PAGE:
Here’s a new way to look at new year’s resolutions.
If you have trouble sticking to your goals, this could be the answer!
Instead of making your resolution about the final goal or outcome, focus on the process – that is, what you will need to do to get there.
For example, let’s say you want to get a handstand.
Instead of saying ‘I will get a handstand this year’, say ‘I will spend 10 minutes every day practising handstands’.
The difference is in what you can control.
You have no control over whether you will actually get a handstand in a year. All you can control is the amount and quality of work you can put in to get there.
Many of us are very outcome-driven. We are taught to dream big.
“If you believe it, you can achieve it.”
We aspire to a particular body shape. We dream of a certain level of fitness and strength. We have a person we admire and want to emulate.
These outcomes are all great motivators. Print out a picture and stick it on your wall by all means. Use it as motivation.
But how are you going to get there?
What little things will you do every day to eventually have your dream?
Believing isn’t enough. You need to take consistent action.
Last year, I remember I wanted to start saving properly. I’ve always been terrible at saving money. As soon as I have any money, I want to spend it!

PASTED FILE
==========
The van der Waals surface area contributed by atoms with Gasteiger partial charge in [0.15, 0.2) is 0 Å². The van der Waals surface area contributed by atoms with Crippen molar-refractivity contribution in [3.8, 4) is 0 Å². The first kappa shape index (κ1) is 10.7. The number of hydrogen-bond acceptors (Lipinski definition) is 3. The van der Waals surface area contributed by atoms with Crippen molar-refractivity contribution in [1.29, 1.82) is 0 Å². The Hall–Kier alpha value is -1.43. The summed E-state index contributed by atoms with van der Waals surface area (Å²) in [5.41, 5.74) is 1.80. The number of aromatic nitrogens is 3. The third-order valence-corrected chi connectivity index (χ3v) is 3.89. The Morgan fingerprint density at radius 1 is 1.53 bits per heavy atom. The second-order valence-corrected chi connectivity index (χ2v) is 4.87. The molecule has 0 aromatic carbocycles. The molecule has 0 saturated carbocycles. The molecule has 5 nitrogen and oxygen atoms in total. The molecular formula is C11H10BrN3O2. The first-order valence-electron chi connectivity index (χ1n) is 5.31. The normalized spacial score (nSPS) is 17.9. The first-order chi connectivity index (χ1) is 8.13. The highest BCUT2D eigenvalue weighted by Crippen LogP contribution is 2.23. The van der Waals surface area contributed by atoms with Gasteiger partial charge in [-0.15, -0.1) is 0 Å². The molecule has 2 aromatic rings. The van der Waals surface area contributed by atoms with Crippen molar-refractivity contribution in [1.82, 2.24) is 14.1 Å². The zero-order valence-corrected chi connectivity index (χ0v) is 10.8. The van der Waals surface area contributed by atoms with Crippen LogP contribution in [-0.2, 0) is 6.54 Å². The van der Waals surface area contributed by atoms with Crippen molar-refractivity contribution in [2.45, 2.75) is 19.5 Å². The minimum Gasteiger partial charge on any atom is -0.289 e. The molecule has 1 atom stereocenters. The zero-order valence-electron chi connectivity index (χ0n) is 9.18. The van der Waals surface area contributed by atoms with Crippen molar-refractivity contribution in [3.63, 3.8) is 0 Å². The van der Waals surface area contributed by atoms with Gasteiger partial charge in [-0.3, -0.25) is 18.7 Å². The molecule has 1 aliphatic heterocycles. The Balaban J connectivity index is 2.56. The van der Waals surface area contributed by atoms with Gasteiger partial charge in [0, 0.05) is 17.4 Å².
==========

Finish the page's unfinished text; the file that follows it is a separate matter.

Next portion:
Looking at my finances at the end of this year, I see that my savings are negligible. Why? Because although I put money aside at certain points along the way, I eventually spent it again. I tried to take steps that were too big all at once.
I should have chosen an amount small enough not to be noticed, and put that by consistently. I would not have great riches by the end of the year, but I’d have had more than I currently have.
Instead I’ve been left with nothing to build on and I am starting again.
The same idea applies to strength goals such as a double bodyweight deadlift.
You can’t simply assert that ‘I will get a 2 x bodyweight deadlift this year’. Who knows? But you can say ‘I will train deadlifts twice a week and follow a deadlift strength programme.’
This method gives you a simple task to do every day, or x number of times a week that will get you towards your goal.
Even if you only manage to put 5kg on your best deadlift, that is 5kg more than you had at the beginning of the year.
This is also relevant to body composition goals. Fat loss or weight loss goals can be very intimidating. We may know that our end result is that we want to lose 5kg of body fat, but just the idea can make us panic and lose faith.
However if we resolve instead to eat more green vegetables every day and go to the gym 3 times a week, we can get going on achieving that goal.
You can still think about the end result of course. It can be motivating and inspirational. But it doesn’t always help with the immediate issue of what to do next.
The biggest obstacle in achieving change is not lack of a goal or lack of ambition. It’s lack of the right behaviours to reach that goal.
Resolve to change your behaviours, your habits, your everyday actions, and the results will follow.